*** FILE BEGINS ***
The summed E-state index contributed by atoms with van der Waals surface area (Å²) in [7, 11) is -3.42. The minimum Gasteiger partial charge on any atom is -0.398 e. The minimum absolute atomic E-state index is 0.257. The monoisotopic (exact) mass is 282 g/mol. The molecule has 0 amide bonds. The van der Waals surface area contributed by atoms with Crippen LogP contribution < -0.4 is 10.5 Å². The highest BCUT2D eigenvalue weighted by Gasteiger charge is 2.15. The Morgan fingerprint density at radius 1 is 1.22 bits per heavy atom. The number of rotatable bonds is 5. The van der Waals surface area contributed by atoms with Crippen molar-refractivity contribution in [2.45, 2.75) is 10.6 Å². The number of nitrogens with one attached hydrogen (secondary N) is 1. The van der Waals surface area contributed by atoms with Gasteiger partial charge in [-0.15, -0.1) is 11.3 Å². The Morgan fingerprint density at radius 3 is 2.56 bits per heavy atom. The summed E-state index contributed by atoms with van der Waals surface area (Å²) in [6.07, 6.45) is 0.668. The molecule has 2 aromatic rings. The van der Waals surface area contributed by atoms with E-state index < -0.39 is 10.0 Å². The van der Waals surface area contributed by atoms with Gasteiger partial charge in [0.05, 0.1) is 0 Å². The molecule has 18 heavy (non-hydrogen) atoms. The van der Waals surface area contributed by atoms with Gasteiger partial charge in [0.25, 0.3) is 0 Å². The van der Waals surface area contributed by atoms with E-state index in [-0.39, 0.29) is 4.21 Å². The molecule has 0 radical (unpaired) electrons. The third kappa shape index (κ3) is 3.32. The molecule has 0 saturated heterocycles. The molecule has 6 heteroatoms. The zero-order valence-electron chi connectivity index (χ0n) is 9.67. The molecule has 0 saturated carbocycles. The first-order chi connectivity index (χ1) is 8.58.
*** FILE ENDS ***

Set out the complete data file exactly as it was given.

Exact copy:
The summed E-state index contributed by atoms with van der Waals surface area (Å²) in [7, 11) is -3.42. The minimum Gasteiger partial charge on any atom is -0.398 e. The minimum absolute atomic E-state index is 0.257. The monoisotopic (exact) mass is 282 g/mol. The molecule has 0 amide bonds. The van der Waals surface area contributed by atoms with Crippen LogP contribution < -0.4 is 10.5 Å². The highest BCUT2D eigenvalue weighted by Gasteiger charge is 2.15. The Morgan fingerprint density at radius 1 is 1.22 bits per heavy atom. The number of rotatable bonds is 5. The van der Waals surface area contributed by atoms with Crippen molar-refractivity contribution in [2.45, 2.75) is 10.6 Å². The number of nitrogens with one attached hydrogen (secondary N) is 1. The van der Waals surface area contributed by atoms with Gasteiger partial charge in [-0.15, -0.1) is 11.3 Å². The Morgan fingerprint density at radius 3 is 2.56 bits per heavy atom. The summed E-state index contributed by atoms with van der Waals surface area (Å²) in [6.07, 6.45) is 0.668. The molecule has 2 aromatic rings. The van der Waals surface area contributed by atoms with E-state index < -0.39 is 10.0 Å². The van der Waals surface area contributed by atoms with Gasteiger partial charge in [0.05, 0.1) is 0 Å². The molecule has 18 heavy (non-hydrogen) atoms. The van der Waals surface area contributed by atoms with Gasteiger partial charge in [0.25, 0.3) is 0 Å². The van der Waals surface area contributed by atoms with E-state index in [-0.39, 0.29) is 4.21 Å². The molecule has 0 radical (unpaired) electrons. The third kappa shape index (κ3) is 3.32. The molecule has 0 saturated heterocycles. The molecule has 6 heteroatoms. The zero-order valence-electron chi connectivity index (χ0n) is 9.67. The molecule has 0 saturated carbocycles. The first-order chi connectivity index (χ1) is 8.58.